But first, here is an update on my recent post here entitled, "Beliefnet: Trying to sell fog?" You might recall that I tried to sum up the rather sobering marketing lesson learned by Beliefnet founder Steven Waldman this way:
The bottom line: People didn't want information. They wanted a kind of vague, non-judgmental help -- in the form of listservs and prayer circles in which they were communing with people they would almost certainly never meet in a religious context involving doctrine and face-to-face contact. It was niche, digital spirituality, pure and simple. ...
Please note how well this fits the view of religion in American that is emerging from the statistics generated by the Gallup team, George Barna & Co., the Pew Forum on Religion & Public Life and others. Right now, America consists of about 10 percent of dedicated non-believers or true religious liberals on the left, about 10 to 15 percent of dedicated religious traditionalists on the right and, in the middle, is OprahAmerica.
Now, a veteran commentator on these kinds of issues (and someone who used to frequent the GetReligion comment boxes) has weighed in with a fascinating Mediaite.com feature on the same topic and, alas, has reached a rather similar conclusion. The author of the piece is Michael Triplett of the National Lesbian & Gay Journalists Association and the headline on the piece asks a very basic question: "Did Rupert Murdoch Kill Beliefnet?"
You need to read the whole essay, but here is the top of the report:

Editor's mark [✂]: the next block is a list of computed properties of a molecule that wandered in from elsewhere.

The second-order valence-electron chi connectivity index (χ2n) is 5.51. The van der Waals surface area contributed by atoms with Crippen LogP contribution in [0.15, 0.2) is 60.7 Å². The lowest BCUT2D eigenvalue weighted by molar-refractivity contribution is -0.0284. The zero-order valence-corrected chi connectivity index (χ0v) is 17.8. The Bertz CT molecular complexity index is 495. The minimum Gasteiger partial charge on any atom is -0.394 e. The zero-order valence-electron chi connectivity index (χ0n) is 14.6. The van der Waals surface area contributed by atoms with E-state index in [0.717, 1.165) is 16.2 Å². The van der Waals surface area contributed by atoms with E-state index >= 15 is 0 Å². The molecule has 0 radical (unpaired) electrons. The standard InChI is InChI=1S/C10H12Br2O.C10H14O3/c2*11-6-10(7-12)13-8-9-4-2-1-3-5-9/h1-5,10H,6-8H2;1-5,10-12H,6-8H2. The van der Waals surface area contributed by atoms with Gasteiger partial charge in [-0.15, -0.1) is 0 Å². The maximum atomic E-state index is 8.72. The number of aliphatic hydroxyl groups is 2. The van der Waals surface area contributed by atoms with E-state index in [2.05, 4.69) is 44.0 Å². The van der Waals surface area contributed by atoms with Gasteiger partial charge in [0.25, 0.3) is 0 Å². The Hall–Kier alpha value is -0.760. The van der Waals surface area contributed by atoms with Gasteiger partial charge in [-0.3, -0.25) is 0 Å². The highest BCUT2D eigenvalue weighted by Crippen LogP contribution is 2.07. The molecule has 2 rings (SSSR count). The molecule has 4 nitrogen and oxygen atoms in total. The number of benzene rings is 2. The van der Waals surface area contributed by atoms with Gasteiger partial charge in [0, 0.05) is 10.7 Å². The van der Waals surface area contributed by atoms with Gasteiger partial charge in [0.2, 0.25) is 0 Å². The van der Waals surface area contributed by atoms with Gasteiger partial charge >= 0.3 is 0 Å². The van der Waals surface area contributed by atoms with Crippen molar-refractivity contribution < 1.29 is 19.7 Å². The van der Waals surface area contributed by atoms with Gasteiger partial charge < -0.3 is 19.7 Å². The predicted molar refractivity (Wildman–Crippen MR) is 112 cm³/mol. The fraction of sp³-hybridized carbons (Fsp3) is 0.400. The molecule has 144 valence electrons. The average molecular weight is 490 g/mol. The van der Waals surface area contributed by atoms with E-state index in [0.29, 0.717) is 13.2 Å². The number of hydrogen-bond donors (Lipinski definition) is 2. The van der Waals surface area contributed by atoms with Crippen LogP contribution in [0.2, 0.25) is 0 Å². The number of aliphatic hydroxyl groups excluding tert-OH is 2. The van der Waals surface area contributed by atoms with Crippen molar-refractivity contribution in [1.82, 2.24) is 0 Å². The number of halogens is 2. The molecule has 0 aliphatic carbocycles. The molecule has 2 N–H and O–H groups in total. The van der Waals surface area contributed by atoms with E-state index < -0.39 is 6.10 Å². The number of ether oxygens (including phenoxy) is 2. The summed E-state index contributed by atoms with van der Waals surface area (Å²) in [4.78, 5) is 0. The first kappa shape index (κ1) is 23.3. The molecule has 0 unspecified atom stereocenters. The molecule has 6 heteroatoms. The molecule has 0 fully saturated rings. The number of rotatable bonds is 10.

When Rupert Murdoch and News Corporation took over Beliefnet in 2007, some feared that the site known for its ecumenical approach to religion and faith would turn into a Fox News-styled mouthpiece for social and religious conservatives. With the storied site now sold and some people writing its obituary, it appears that Beliefnet was harmed not by becoming Fox, but instead by becoming too much like O, the Oprah Magazine full of self-help columns and vague spirituality.
Beliefnet will always have a place in the history of the online journalism world, having experienced a meteoric rise and fall and rebirth helmed by Steven Waldman, one of the site's co-founders and a pioneer of online journalism.
But when Fox Entertainment Group -- which ran faith-related entities HarperCollins' Zondervan, HarperOne brands, and 20th Century Fox Home Entertainment's faith-based programming -- took over the site, the news content that made Beliefnet famous began to collapse to be replaced by self-help blogs, prayer requests, and mystical, pop-religion talk of angels and gauzy spirituality all in an attempt to make more money.
Look past, please, the slap at Fox being a mouthpiece for "social and religious conservatives." One of the ironies in this whole story is that the Murdoch media companies -- especially Fox -- are essentially libertarian in their approaches to the world of morality and culture and, while their commentary shows love to take slaps at the cultural left (I base that on my reading, since I never watch TV commentary shows), the Fox network itself has made no attempt to devote in-depth coverage to religion news that is of interest to people on the right, the left or in the middle.